Time management: Demonstrating time management skills means controlling and using your time as effectively as possible. Learning how to prioritise can be difficult in a new role, but categorising your responsibilities into two types can help. Visible tasks like filing and clerical duties are those that can build up on your desk waiting for completion, while progress tasks such as planning and long-term strategies do not have a physical presence. Plan so that you have a balance between the two, trying not to neglect the need for progress tasks to be carried out.
Some people are able to produce their highest quality work under immense pressure, while for others meeting tight deadlines can affect their ability to carry out a task efficiently. The best way to prepare for this is to ensure that you plan ahead by identifying the objectives, the tasks that will need to be completed to meet the objectives and the time you expect it to take to complete.
When delegating work, you can decide whether or not the task must be followed precisely or whether a degree of the individual’s own contribution is appropriate. The more you are able to delegate, the less you will be required to dedicate your own time to the task. In addition, an individual’s dedication to a task is likely to increase with greater responsibility.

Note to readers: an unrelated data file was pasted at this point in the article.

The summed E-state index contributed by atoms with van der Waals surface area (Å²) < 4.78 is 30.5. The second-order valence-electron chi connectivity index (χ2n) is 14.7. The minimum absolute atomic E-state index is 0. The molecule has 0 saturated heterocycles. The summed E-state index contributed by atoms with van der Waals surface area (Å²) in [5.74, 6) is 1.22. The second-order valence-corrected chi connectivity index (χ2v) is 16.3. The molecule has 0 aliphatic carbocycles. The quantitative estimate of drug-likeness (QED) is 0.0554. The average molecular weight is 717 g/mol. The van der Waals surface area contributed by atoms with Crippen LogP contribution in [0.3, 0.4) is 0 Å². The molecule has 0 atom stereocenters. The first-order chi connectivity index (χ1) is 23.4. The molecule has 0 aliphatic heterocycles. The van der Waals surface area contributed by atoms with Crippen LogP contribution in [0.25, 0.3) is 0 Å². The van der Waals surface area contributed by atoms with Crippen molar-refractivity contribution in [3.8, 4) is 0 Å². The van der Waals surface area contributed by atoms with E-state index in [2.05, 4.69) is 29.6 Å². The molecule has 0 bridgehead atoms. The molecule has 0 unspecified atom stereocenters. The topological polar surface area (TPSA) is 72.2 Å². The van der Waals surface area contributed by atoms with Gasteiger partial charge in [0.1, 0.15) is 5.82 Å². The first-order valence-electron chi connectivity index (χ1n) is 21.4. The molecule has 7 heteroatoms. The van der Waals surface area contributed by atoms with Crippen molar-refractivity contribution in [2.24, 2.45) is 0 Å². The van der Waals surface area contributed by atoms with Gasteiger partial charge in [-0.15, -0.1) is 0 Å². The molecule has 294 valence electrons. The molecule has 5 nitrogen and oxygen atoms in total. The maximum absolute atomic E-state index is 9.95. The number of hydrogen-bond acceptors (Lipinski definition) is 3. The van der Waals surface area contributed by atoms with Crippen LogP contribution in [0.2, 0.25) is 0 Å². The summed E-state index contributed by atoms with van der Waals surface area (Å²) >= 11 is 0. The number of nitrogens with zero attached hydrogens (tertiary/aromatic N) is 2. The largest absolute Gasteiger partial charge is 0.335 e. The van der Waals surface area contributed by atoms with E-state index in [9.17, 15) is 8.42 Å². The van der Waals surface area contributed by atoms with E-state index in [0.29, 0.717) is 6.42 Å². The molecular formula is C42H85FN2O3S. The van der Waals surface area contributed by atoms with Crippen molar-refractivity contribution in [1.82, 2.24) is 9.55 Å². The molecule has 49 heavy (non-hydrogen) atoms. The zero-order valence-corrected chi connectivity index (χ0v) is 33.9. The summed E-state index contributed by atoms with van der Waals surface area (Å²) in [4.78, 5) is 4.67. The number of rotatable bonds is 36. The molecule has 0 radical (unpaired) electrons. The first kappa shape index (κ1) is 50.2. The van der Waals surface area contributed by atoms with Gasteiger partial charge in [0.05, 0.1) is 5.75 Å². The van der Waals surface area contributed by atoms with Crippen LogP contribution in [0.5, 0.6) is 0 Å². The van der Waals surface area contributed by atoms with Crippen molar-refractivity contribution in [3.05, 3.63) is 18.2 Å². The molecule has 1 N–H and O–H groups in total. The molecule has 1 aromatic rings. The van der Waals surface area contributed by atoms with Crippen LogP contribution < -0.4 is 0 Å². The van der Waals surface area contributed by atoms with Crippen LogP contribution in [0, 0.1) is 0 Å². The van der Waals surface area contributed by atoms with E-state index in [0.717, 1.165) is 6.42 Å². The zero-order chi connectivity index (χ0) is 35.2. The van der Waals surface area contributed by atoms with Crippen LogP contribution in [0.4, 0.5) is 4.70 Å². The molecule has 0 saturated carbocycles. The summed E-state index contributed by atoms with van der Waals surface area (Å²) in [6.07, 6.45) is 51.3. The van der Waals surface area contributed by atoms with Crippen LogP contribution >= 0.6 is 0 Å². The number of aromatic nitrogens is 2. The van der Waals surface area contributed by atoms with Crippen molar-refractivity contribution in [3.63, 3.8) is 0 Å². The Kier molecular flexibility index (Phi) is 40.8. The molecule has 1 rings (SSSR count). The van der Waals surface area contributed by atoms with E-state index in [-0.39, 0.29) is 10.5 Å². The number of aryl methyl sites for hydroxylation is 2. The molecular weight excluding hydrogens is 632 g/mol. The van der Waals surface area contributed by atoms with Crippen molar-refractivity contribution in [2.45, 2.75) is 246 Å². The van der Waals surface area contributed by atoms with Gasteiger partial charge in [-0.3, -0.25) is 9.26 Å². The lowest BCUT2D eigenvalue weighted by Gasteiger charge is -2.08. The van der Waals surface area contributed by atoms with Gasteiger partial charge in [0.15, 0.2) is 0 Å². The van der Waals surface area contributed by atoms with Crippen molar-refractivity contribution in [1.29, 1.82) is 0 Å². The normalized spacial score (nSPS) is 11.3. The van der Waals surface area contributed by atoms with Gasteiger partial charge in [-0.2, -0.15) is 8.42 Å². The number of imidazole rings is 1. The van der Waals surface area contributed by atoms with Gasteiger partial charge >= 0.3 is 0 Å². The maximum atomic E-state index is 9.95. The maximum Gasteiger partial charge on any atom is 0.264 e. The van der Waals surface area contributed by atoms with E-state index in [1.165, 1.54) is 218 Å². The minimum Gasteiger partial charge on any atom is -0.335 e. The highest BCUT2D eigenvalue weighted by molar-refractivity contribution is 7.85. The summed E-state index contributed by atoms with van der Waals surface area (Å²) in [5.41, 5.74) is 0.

How do I identify my soft skills?
Think about which soft skills you use in your current job - what would your manager say were your strengths? These personal traits make you unique. Maybe you never miss a deadline or perhaps you have a great attitude. Ask friends, family or colleagues to write down your good and not-so-good traits and have a look at consistencies in their responses. This will help identify your strengths and allow you to work towards improving your weaknesses.
Look into the skills and experiences that would be required in the type of job you are seeking. You can do this by contacting a recruitment consultancy that places engineers in the particular role you are interested in and asking what the fundamental requirements of this role are (don’t worry about asking recruiters, as this is part and parcel of their job.) Job postings and vacancy specifications will also give you an idea of what personal qualities are desirable. How can previous experiences and scenarios be used as examples to support your application for this position?
If you are looking to apply for jobs that are a bit different from your previous roles, you may be put off because you feel you have no previous relevant experience. While in the strictest sense it could be true you have no exact experience, there may be aspects of the role you have done in the past, but in a different context. Skills you have learnt and developed in one situation that could be used in a different situation are referred to as ‘transferable skills’. Having identified these skills, you can see which would apply to the job you are considering - transferable skills can demonstrate more experience than you might think.